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Chapter Summary

This chapter provides concluding remarks for this book. Avicenna and Averroes are determinists with the qualification that Avicenna is more blatant and unequivocal in his defence of determinism. Aristotle himself puts forth the view that chance is not an essential cause, and that whatever happens by chance has an essential cause. The Neoplatonic model of emanation is consistent with a deterministic outlook, and certainly Avicenna's version of emanation as necessarily proceeding from God is informed by his deterministic proclivities. It must be inferred from certain principles that are already to be found in Aristotle, such as the principle that nothing comes from nothing, and so is not as obvious as Avicenna's explicit and systematically argued position. Determinism, as it is to be found in both philosophers, renders any ethical theory problematic, not to mention religious law and injunctions, and contributes to certain fatalism in Muslim thought and society.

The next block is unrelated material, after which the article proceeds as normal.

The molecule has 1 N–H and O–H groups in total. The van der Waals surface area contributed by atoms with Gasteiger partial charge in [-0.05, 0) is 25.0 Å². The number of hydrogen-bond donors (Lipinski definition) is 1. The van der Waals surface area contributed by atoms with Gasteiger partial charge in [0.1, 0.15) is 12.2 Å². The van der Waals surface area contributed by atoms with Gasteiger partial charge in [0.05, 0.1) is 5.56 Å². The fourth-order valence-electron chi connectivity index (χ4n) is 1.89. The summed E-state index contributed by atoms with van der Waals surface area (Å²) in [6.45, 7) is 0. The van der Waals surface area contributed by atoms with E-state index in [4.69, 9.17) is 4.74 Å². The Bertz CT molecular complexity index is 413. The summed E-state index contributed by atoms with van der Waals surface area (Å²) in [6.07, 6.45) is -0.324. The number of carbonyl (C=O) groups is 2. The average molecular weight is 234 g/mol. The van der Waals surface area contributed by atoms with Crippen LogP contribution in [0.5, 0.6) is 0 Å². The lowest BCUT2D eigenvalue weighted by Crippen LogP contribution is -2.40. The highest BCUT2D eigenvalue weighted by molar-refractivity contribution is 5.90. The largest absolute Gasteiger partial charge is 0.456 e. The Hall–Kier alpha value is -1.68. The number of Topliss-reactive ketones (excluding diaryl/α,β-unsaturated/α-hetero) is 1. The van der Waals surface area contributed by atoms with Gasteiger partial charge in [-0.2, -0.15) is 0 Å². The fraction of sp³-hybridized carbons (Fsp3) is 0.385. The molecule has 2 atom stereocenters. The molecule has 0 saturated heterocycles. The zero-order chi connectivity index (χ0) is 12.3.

Keywords: Aristotle; Averroes; Avicenna; chance; determinism; emanation



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